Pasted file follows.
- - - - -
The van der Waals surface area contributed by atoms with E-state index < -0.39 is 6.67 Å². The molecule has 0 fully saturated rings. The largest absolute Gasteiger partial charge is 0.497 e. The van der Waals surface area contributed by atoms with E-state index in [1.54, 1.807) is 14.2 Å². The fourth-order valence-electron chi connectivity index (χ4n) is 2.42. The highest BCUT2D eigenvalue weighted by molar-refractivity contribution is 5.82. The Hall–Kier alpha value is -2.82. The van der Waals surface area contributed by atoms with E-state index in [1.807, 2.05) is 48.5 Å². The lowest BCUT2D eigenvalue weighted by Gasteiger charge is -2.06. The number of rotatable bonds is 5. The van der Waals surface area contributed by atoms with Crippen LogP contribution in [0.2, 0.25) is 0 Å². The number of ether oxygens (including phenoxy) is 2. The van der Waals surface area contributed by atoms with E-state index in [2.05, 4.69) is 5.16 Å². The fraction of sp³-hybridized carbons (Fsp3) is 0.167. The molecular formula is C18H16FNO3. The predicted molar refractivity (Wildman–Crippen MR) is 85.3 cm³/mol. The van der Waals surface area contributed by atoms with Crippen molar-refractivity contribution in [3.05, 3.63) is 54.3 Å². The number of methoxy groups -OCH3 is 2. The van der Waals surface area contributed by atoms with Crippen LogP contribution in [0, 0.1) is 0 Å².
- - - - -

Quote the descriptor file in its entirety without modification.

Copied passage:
The van der Waals surface area contributed by atoms with E-state index < -0.39 is 6.67 Å². The molecule has 0 fully saturated rings. The largest absolute Gasteiger partial charge is 0.497 e. The van der Waals surface area contributed by atoms with E-state index in [1.54, 1.807) is 14.2 Å². The fourth-order valence-electron chi connectivity index (χ4n) is 2.42. The highest BCUT2D eigenvalue weighted by molar-refractivity contribution is 5.82. The Hall–Kier alpha value is -2.82. The van der Waals surface area contributed by atoms with E-state index in [1.807, 2.05) is 48.5 Å². The lowest BCUT2D eigenvalue weighted by Gasteiger charge is -2.06. The number of rotatable bonds is 5. The van der Waals surface area contributed by atoms with Crippen LogP contribution in [0.2, 0.25) is 0 Å². The number of ether oxygens (including phenoxy) is 2. The van der Waals surface area contributed by atoms with E-state index in [2.05, 4.69) is 5.16 Å². The fraction of sp³-hybridized carbons (Fsp3) is 0.167. The molecular formula is C18H16FNO3. The predicted molar refractivity (Wildman–Crippen MR) is 85.3 cm³/mol. The van der Waals surface area contributed by atoms with Crippen molar-refractivity contribution in [3.05, 3.63) is 54.3 Å². The number of methoxy groups -OCH3 is 2. The van der Waals surface area contributed by atoms with Crippen LogP contribution in [0, 0.1) is 0 Å².